Pago de Carraovejas Crianza 2012
Blend: 91% Tempranillo, 6% Cabernet Sauvignon and 3% Merlot
In 1987 José María Ruiz leads a group of wine loving Segovians and together they conceive the idea of creating a winery in a region that can produce good reds. Three reasons made them choose the hillsides of Carraovejas, in Peñafiel. First, Peñafiel has been historically, the hub of the Ribera del Duero wine making region, and the area with more potential of all the Spanish wine making regions. Second, its proximity to Segovia. And third and probably the most important reason, because the elders of the village remembered the hillsides of Carraovejas as the best grape ripening site, as later confirmed by numerous studies.
Naturally, choosing the right location, land and climate was essential. Three kilometers outside Peñafiel, in the sunny enclave formed by the valleys of the Botijas River, a tributary of the Duero River – only four kilometers apart – the land enjoys a microclimate created by the sweetening influence of the Duero River, the dominant west winds that keep the vines healthy and the south facing aspect of the softly rolling hillsides, sheltered from the damaging effects of the north wind and devastation from the spring frosts and autumn freezes. The perfect conditions for a thriving vineyard: sun and air.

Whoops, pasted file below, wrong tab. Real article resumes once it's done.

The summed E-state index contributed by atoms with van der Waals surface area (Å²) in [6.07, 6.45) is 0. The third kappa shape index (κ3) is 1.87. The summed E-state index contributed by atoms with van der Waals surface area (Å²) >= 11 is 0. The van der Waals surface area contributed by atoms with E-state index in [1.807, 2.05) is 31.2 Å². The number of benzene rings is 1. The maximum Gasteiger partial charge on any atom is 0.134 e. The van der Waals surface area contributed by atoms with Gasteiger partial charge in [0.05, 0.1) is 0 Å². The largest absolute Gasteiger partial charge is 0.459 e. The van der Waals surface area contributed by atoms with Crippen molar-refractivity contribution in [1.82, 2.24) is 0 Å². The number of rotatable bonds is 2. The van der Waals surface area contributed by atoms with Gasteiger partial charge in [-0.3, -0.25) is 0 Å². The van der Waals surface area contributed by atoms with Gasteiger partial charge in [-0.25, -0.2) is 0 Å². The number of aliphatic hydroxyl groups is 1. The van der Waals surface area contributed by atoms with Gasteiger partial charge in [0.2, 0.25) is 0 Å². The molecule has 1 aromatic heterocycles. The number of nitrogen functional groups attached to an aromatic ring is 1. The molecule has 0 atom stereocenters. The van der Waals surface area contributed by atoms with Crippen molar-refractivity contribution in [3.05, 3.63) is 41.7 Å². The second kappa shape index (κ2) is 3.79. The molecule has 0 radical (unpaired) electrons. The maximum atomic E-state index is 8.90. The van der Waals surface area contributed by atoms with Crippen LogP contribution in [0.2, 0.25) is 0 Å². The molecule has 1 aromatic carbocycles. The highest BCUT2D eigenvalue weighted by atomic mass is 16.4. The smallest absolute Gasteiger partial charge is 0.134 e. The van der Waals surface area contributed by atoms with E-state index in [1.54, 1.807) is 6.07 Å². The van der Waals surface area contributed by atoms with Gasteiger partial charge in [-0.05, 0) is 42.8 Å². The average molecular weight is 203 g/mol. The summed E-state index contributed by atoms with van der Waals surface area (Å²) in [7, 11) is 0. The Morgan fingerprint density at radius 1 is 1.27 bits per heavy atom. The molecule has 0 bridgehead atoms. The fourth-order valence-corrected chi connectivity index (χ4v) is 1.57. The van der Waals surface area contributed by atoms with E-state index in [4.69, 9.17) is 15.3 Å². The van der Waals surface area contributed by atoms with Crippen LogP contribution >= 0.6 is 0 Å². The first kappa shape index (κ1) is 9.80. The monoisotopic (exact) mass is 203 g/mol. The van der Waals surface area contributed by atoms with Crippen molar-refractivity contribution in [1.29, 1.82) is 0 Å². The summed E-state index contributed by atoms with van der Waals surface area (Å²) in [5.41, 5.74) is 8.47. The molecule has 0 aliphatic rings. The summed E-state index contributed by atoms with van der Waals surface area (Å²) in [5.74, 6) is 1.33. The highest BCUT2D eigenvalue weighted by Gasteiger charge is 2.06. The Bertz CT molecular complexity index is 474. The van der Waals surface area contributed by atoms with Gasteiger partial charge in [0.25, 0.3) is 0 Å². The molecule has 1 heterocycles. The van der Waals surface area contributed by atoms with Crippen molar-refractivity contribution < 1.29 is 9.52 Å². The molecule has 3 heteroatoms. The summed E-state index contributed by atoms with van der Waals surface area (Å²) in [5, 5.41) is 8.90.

They had found the place and it was Carraovejas. All they had to add was a component of quality and technological edge to optimize the already favorable conditions the area offered. This formula allowed them to make the first Ribera del Duero wine containing 25 % of Cabernet Sauvignon at a time the Tinto Fino grape ruled absolute. They were also pioneers in bringing French oak barrels to the Ribera del Duero and to install drip irrigation in the estate, a system that provides the exact amount of water to the vines in a rational and specific manner, improving the quality of the red grape allocated for crianzas and reservas.
Ribera del Duero is located in northen Spain’s Castilla y León region, just a 2-hour drive from Madrid. While winemaking in this area goes back more than 2000 years, it was in the 1980s that 9 wineries applied for and were granted Denominación de Origen (D.O.) status. Today, more than 300 wineries call Ribera del Duero home, including some of Spain’s most iconic names.
Notable Facts Ribera’s main grape variety, Tempranillo, locally know as Tinto Fino, is perfectly suited to the extreme climate of the region, where it must survive scorching summers and frigid winters. Low yields resulting from conscientious tending to old vines planted in Ribera’s diverse soils types, give Ribera wines a distinctive depth and complexity not found in other Tempranillos. Rich and full-bodied, the spice, dark fruit and smoky flavors in a bold Ribera del Duero will pair well with roasted and grilled meats, Mexican food and tomato-based sauces.
Notoriously food-friendly, long-lasting and Spain’s most widely planted grape, Tempranillo is the star variety of red wines from Rioja and Ribera del Duero. The Rioja terms Joven, Crianza, Reserva and Gran Reserva indicate both barrel and bottle time before release. Traditionally blended in Rioja with Garnacha, plus a bit of Mazuelo (Carignan) and Graciano, the Tempranillo in Ribera del Duero typically stands alone. Somm Secret—Tempranillo claims many different names depending on location. In Penedès, it is called Ull de Llebre and in Valdepeñas, goes by Cencibel. Known as Tinta Roriz in Portugal, Tempranillo plays an important role in Port.